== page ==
The Glasgow Courier - Serving Proudly As The Voice Of Valley County Since 1913

In Defense of Chickens in Town


August 22, 2018

Dear Editor,

I am sure you have heard of the great chicken debate. It’s been the cluck of the town the past few weeks.

I’d like to make some points on why chickens should be allowed and counterpoints to some of the reasons I have heard people oppose chickens.

Chickens are varied creatures: they come in all shapes, sizes, colors and personalities. They are not just your grandparents’ white-meat bird. They lay a rainbow of colored, yummy eggs and don’t need a rooster to do so. And they are a great way to give city children a sense of responsibility and understanding of agriculture on a small scale.

Most of the people I talked to who are anti-chicken grew up on farms taking care of 200 chickens. I imagine on that level chickens would be quite gross. Backyard chickens are not the same as farm poultry. The code would allow for six female chickens and no roosters. The work is greatly reduced when you take away 194 birds. A flock of four to five birds creates as much waste in a day as a single dog. Unlike dog and cat waste, this can be used as fertilizer in the garden.

I recognize that Glasgow doesn’t have an animal control officer, and that any calls about chickens could make more work for the police department. In contacting many of the departments around Montana, the calls for complaints have been very low and easily resolved. Tom Stinchfield, of Billings, received 5,464 calls to animal control; 38 of those were for general livestock and of those 38 calls, only nine were for chickens. That’s 0.6 percent, not even a whole percent. Jeff Darrah, of Missoula, fields less than five complaints a year and most are easily resolved. Judy Roy of Livingston has had 15 calls in five years. And Miles City has had two calls in eight months both for a loose chicken, and one was out of jurisdiction. I cannot speak for those who will not follow the rules. I do think with the way we have written the code we should have very few problems.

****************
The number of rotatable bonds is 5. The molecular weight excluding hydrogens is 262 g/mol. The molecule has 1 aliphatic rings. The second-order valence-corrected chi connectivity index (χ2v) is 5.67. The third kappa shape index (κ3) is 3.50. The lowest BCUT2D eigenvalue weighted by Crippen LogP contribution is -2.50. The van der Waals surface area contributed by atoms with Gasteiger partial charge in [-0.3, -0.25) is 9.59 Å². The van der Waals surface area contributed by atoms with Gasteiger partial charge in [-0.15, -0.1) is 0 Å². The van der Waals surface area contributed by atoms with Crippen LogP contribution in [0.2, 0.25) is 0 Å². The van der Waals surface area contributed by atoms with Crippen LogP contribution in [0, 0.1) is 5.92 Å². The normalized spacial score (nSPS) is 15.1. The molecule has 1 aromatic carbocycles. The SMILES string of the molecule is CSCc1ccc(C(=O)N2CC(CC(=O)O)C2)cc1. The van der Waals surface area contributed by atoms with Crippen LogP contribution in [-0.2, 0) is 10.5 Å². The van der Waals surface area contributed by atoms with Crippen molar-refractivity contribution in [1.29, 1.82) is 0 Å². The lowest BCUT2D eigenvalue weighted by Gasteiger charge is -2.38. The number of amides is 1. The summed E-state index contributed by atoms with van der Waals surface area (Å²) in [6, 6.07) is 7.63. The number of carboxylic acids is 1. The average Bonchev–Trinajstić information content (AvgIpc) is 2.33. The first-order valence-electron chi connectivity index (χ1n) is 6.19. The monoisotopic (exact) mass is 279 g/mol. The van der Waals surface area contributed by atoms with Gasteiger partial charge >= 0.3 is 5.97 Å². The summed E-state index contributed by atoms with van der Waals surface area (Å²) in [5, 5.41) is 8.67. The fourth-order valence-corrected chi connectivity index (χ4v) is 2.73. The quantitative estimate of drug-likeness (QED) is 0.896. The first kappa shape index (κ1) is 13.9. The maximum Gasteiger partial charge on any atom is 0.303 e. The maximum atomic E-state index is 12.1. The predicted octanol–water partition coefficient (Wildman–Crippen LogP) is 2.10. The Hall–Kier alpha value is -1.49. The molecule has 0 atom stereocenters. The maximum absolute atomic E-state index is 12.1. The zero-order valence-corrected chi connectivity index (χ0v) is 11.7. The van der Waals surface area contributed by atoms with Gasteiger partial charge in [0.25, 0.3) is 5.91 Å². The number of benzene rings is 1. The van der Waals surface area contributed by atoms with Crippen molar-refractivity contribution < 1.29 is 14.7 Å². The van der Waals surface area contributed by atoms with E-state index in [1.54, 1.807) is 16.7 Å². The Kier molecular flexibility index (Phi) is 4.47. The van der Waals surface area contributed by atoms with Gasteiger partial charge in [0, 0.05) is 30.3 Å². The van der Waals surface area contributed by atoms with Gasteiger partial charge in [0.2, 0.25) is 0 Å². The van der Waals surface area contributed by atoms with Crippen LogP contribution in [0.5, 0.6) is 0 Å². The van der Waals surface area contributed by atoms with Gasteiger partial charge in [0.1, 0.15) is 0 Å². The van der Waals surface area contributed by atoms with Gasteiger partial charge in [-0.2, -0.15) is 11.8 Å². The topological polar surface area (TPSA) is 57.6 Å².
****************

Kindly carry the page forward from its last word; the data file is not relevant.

As with any animal health risks are always a possibility, though not much more than an average household pet. Hand washing and proper coop maintenance will reduce your risk. Unless you have direct hand to mouth contact, your chances of getting sick are very low. You can find very scary stories on the internet, but as far as numbers go, they are few and far between. The extension service has offered a free course on backyard chicken care to potential chicken owners.

Raising backyard chickens is a long-standing trend with more and more cities around the country allowing for them all the time. Glasgow is a growing and breathing community. We want to show our potential new community members that we are an inclusive place to live. That in the middle of nowhere you too can have chickens.

Personally, I want chickens because they’re cute and funny. They give fresh eggs, reduce the amount of food I put in the garbage and they work in the garden. I love the conversations I’ve had with neighbors and passersby, the sense of accomplishment I get from raising my own food. But most of all, I love the life they bring to my yard.

There is always a potential for problems when trying anything new, but without risk there is no reward. As far as backyard chickens go, in my experience, the benefits far outweigh the risks.

This is why I am for backyard chickens.

Madelyn House

Glasgow, Mont.


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